In my time working in central Government, there was a Wellington joke attributed to Muldoon that past Presidents of the Manufacturers Assoc were only buried 3ft under – so they could still claim the next hand out.  From where I sit, the Economics are bad, and the optics are worse. 

One of the bits of commentary does contain a detailed and well thought-through discussion about making one of the recommendations “work”.  They are likely to be right – but (sadly) it might be some time before this bit of re-engineering sees the light of day.


And finally, there is the capital piece.  The idea of more taxpayer (funded) involvement was always going to attract media headlines and bad press.  On one level, every bit of encouragement (all good things in moderation) to encourage local investors to get involved in start-ups – even if it is simply reducing a few more of the hurdles that impede that investment, will be another value-add for the start-up ecosystem.  But I would add that my list would include a serious review of the operation of a number of (fundamentally important) provisions in the Companies Act.  Which are likely to be a hurdle to a number of start-ups attracting the governance support that many of them need, if not from the outset, then certainly from an early point in the lifecycle.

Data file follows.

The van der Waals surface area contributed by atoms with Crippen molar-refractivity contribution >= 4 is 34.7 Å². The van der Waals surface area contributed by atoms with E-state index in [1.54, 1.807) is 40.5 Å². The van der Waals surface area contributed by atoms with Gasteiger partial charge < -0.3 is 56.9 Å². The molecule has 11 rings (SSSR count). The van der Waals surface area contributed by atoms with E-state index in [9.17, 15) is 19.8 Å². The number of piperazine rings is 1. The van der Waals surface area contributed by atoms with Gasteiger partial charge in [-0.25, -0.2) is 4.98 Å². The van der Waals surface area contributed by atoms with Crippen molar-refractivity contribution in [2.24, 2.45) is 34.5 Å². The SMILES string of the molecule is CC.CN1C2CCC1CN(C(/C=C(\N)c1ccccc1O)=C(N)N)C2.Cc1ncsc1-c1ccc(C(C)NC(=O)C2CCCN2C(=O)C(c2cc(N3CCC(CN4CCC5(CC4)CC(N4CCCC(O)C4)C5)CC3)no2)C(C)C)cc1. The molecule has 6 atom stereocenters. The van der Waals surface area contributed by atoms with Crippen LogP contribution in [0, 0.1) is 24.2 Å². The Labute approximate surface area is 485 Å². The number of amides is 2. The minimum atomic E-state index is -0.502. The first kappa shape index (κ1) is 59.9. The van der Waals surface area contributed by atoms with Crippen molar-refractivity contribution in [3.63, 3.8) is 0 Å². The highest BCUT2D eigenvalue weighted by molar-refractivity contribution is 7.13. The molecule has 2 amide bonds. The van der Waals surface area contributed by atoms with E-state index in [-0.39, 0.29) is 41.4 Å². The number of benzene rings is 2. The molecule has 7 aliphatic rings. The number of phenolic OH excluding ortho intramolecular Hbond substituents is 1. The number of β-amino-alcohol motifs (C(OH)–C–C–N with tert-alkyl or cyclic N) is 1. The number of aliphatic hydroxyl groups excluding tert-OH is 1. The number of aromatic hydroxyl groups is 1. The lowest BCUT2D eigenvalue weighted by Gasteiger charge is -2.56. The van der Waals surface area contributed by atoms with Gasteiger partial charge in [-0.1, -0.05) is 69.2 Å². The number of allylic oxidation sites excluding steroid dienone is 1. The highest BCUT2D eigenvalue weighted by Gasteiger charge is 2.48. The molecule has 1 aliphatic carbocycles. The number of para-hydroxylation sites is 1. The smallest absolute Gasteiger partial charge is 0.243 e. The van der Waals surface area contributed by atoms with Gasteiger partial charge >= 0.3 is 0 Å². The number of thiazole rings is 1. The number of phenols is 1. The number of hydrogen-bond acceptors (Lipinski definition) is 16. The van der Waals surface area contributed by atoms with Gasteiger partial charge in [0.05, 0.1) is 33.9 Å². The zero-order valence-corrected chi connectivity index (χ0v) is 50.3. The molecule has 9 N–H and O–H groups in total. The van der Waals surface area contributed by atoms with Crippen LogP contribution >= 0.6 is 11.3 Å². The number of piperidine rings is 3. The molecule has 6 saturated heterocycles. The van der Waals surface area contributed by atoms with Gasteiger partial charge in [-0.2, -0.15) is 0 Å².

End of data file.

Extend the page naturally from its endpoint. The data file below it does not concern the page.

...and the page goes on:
I can’t leave this topic alone without mentioning regional development.  Perhaps surprisingly for someone who studied Economics in the mid-80s, I do think there is a place for regional development.  So, I view the calls to scrap Government support for it with some alarm.  And I have come to fully appreciate just how tough this role is.  But, equally difficult to watch is the risk of how a very small administrative resource seems to get stretched every which way.  Which makes it very hard for candidates (who are also typically very thinly-resourced) to deal with.  For reasons that are not always easy to understand.  People who are seeking to ‘partner’ (ugh) with them, seem to spend an inordinate amount of time shaping pitches and proposals to the ever-evolving approach to investment.  And, from where I sit, not all of the would-be applicants have the time and/or the skillset to do so.  Which must be unsurprising.  It is a landscape to which the more experienced end of the consultancy market is better suited.  From where I sit, these advisers do a really good job – but struggle to make this market segment financially viable.  And, typically, have more work than they know what to do with – so someone else misses out or they are donating time (that the individuals themselves often don’t have).